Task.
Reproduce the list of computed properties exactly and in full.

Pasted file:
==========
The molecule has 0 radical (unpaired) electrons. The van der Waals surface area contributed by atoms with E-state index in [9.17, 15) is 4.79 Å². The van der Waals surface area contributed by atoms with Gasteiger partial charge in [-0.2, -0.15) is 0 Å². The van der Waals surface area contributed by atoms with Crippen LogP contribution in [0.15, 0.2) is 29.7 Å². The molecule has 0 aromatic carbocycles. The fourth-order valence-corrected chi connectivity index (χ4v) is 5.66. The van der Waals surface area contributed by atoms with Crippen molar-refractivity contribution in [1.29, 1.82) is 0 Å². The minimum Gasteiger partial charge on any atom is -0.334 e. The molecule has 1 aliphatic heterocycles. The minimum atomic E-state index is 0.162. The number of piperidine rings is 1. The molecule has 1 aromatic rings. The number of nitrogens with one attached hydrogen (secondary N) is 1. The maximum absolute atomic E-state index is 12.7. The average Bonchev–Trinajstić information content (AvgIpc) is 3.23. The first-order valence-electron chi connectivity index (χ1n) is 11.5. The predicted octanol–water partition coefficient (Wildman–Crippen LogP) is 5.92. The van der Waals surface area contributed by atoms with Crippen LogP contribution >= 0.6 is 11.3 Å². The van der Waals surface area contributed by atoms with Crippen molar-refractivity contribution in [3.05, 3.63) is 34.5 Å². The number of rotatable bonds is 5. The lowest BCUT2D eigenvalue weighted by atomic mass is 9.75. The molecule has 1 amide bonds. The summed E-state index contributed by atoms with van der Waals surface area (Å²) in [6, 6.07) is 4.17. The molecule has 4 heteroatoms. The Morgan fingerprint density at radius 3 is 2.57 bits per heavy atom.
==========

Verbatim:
The molecule has 0 radical (unpaired) electrons. The van der Waals surface area contributed by atoms with E-state index in [9.17, 15) is 4.79 Å². The van der Waals surface area contributed by atoms with Gasteiger partial charge in [-0.2, -0.15) is 0 Å². The van der Waals surface area contributed by atoms with Crippen LogP contribution in [0.15, 0.2) is 29.7 Å². The molecule has 0 aromatic carbocycles. The fourth-order valence-corrected chi connectivity index (χ4v) is 5.66. The van der Waals surface area contributed by atoms with Crippen molar-refractivity contribution in [1.29, 1.82) is 0 Å². The minimum Gasteiger partial charge on any atom is -0.334 e. The molecule has 1 aliphatic heterocycles. The minimum atomic E-state index is 0.162. The number of piperidine rings is 1. The molecule has 1 aromatic rings. The number of nitrogens with one attached hydrogen (secondary N) is 1. The maximum absolute atomic E-state index is 12.7. The average Bonchev–Trinajstić information content (AvgIpc) is 3.23. The first-order valence-electron chi connectivity index (χ1n) is 11.5. The predicted octanol–water partition coefficient (Wildman–Crippen LogP) is 5.92. The van der Waals surface area contributed by atoms with Crippen LogP contribution >= 0.6 is 11.3 Å². The van der Waals surface area contributed by atoms with Crippen molar-refractivity contribution in [3.05, 3.63) is 34.5 Å². The number of rotatable bonds is 5. The lowest BCUT2D eigenvalue weighted by atomic mass is 9.75. The molecule has 1 amide bonds. The summed E-state index contributed by atoms with van der Waals surface area (Å²) in [6, 6.07) is 4.17. The molecule has 4 heteroatoms. The Morgan fingerprint density at radius 3 is 2.57 bits per heavy atom.